While still the minister at the City Temple, Campbell lived in the manse at the King’s Weigh House, and was technically the minister there, too, from 1909 to 1912. He largely left his Mayfair charge to an ineffective assistant. But the tradition of a liberal theology, a desire for ordered liturgical worship, and a belief in a Catholic Church free of institutional shackles was built. Two months after the First World War broke out, a friend of Campbell’s was appointed as the new minister: William Edwin Orchard.
Orchard was a minister of the Presbyterian Church of England; so this was an ecumenical initiative ahead of its time. Even more far-sighted, however, was the 1917 ordination — at the King’s Weigh House — of Constance Cotman as Orchard’s assistant minister. She was the first woman to be ordained to the ministry of any mainstream church in England.
By then, Orchard was making waves for other reasons. He was a pacifist. To preach pacificism in Mayfair during the Great War was to court attention. The congregation grew rapidly. Orchard was also drawn to Catholic forms of worship. The eucharist became the central act of worship. High celebrations became very high indeed. In time, there was a daily eucharist, drawing up to 100 communicants. Benediction was given, as incense rose. All this was agreed with his deacons and the Church Meeting; so he was operating entirely within Congregational polity.
He was one of the key members of the Society of Free Catholics, and, eventually, its president. This ecumenical body, founded in 1914, brought together Anglicans, Congregationalists, Methodists, and Unitarians, too (mostly from the Free Christian tradition), and a smattering of Roman Catholic laity. It sought to realise a vision of a Catholic Church devoted to Jesus Christ but open to the world, in which distinctions of class, gender, nationality, or race had no place. It sought to be genuinely inclusive before that term was in common use.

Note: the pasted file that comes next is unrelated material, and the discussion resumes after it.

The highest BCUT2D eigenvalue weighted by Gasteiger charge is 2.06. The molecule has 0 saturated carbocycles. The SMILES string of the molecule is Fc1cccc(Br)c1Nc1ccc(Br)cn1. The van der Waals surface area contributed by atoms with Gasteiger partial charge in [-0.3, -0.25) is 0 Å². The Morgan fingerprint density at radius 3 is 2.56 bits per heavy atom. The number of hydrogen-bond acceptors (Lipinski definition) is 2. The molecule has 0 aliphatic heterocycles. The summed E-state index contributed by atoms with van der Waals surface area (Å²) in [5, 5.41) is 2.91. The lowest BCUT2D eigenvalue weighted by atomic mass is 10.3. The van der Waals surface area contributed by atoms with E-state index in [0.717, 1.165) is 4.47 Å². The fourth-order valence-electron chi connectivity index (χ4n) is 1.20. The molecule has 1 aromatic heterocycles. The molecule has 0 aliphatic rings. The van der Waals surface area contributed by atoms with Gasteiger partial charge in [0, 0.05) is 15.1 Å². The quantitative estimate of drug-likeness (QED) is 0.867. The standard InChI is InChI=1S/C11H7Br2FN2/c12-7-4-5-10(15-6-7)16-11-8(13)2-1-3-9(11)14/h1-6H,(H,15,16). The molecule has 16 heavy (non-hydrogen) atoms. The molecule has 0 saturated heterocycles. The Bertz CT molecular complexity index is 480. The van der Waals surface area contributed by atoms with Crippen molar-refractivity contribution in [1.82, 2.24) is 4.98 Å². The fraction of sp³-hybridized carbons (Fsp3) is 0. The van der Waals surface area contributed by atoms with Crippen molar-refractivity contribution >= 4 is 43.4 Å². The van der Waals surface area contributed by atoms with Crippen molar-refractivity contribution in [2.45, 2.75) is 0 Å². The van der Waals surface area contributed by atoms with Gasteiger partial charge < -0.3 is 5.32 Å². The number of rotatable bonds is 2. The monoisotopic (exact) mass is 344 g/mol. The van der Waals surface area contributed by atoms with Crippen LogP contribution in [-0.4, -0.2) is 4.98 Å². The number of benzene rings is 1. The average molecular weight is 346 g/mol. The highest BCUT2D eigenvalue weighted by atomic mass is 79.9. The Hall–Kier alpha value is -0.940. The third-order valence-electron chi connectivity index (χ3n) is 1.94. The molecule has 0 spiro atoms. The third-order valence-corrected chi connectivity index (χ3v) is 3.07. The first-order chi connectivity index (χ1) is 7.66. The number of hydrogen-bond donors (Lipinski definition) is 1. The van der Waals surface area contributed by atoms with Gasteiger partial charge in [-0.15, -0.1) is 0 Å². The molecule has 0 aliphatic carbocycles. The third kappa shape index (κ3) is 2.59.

Its membership peaked at 480; so it was never very large, but the introduction of Catholic usage into Nonconformist worship brought much media interest and vehement Protestant opposition. The movement became a battle. In the late 1920s, it looked as if the King’s Weigh House might become a bridge church between Nonconformity and Anglicanism. The Bishop of London even appointed an assistant curate to work there. But the Archbishop and his colleagues could not bring themselves to approve Benediction of the Blessed Sacrament. The King’s Weigh House was too Catholic for the Church of England.
EVENTUALLY, in 1936, Orchard became a Roman Catholic priest, and ministered quietly until his death in the mid-1950s. Others followed him. The Society of Free Catholics collapsed. Intriguingly, Campbell had much earlier left the City Temple for the Church of England, and served faithfully as a Canon of Chichester Cathedral.
Those who were once keenest to conceive the Church as a movement ended up ministering in Churches at their most institutional. Gradually, they came to see that movement and institution were not the antithesis that they thought. We may come to relearn that Catholic truth in our own generation.
The Rt Revd Graham James is a former Bishop of Norwich.